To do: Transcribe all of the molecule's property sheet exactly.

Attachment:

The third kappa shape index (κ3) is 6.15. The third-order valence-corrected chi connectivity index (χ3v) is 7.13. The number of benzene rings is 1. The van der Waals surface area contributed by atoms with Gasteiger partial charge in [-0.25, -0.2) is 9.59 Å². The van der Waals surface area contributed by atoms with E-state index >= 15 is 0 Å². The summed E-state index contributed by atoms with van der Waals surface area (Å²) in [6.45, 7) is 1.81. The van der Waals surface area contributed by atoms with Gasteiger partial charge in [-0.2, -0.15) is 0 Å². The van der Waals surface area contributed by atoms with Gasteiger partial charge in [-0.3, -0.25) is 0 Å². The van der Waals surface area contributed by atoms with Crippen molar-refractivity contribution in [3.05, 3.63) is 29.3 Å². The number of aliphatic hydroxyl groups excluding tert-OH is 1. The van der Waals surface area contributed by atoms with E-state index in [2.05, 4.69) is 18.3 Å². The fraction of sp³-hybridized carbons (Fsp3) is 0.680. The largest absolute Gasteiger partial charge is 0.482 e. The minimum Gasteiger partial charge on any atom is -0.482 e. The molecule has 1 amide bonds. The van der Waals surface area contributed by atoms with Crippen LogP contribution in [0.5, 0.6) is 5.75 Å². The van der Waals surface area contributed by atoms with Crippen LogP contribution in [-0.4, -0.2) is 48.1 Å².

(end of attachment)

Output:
The third kappa shape index (κ3) is 6.15. The third-order valence-corrected chi connectivity index (χ3v) is 7.13. The number of benzene rings is 1. The van der Waals surface area contributed by atoms with Gasteiger partial charge in [-0.25, -0.2) is 9.59 Å². The van der Waals surface area contributed by atoms with E-state index >= 15 is 0 Å². The summed E-state index contributed by atoms with van der Waals surface area (Å²) in [6.45, 7) is 1.81. The van der Waals surface area contributed by atoms with Gasteiger partial charge in [-0.2, -0.15) is 0 Å². The van der Waals surface area contributed by atoms with Gasteiger partial charge in [-0.3, -0.25) is 0 Å². The van der Waals surface area contributed by atoms with Crippen molar-refractivity contribution in [3.05, 3.63) is 29.3 Å². The number of aliphatic hydroxyl groups excluding tert-OH is 1. The van der Waals surface area contributed by atoms with E-state index in [2.05, 4.69) is 18.3 Å². The fraction of sp³-hybridized carbons (Fsp3) is 0.680. The largest absolute Gasteiger partial charge is 0.482 e. The minimum Gasteiger partial charge on any atom is -0.482 e. The molecule has 1 amide bonds. The van der Waals surface area contributed by atoms with Crippen LogP contribution in [0.5, 0.6) is 5.75 Å². The van der Waals surface area contributed by atoms with Crippen LogP contribution in [-0.4, -0.2) is 48.1 Å².